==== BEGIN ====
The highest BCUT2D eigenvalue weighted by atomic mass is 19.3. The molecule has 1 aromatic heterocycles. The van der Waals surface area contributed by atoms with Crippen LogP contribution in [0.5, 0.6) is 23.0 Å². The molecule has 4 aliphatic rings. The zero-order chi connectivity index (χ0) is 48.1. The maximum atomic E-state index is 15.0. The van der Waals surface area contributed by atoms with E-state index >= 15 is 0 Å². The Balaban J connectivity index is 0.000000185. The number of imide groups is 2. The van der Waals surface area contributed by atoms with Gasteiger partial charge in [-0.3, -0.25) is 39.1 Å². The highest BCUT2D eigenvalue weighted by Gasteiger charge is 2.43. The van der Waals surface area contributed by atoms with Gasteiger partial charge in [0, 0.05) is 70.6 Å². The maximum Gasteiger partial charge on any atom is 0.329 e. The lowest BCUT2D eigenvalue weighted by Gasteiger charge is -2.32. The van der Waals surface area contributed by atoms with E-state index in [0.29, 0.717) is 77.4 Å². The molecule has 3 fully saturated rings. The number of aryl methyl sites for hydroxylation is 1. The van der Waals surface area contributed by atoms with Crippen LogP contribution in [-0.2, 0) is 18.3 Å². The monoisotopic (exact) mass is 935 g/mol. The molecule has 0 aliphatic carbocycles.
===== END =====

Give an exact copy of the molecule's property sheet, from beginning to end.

The highest BCUT2D eigenvalue weighted by atomic mass is 19.3. The molecule has 1 aromatic heterocycles. The van der Waals surface area contributed by atoms with Crippen LogP contribution in [0.5, 0.6) is 23.0 Å². The molecule has 4 aliphatic rings. The zero-order chi connectivity index (χ0) is 48.1. The maximum atomic E-state index is 15.0. The van der Waals surface area contributed by atoms with E-state index >= 15 is 0 Å². The Balaban J connectivity index is 0.000000185. The number of imide groups is 2. The van der Waals surface area contributed by atoms with Gasteiger partial charge in [-0.3, -0.25) is 39.1 Å². The highest BCUT2D eigenvalue weighted by Gasteiger charge is 2.43. The van der Waals surface area contributed by atoms with Gasteiger partial charge in [0, 0.05) is 70.6 Å². The maximum Gasteiger partial charge on any atom is 0.329 e. The lowest BCUT2D eigenvalue weighted by Gasteiger charge is -2.32. The van der Waals surface area contributed by atoms with E-state index in [0.29, 0.717) is 77.4 Å². The molecule has 3 fully saturated rings. The number of aryl methyl sites for hydroxylation is 1. The van der Waals surface area contributed by atoms with Crippen LogP contribution in [-0.2, 0) is 18.3 Å². The monoisotopic (exact) mass is 935 g/mol. The molecule has 0 aliphatic carbocycles.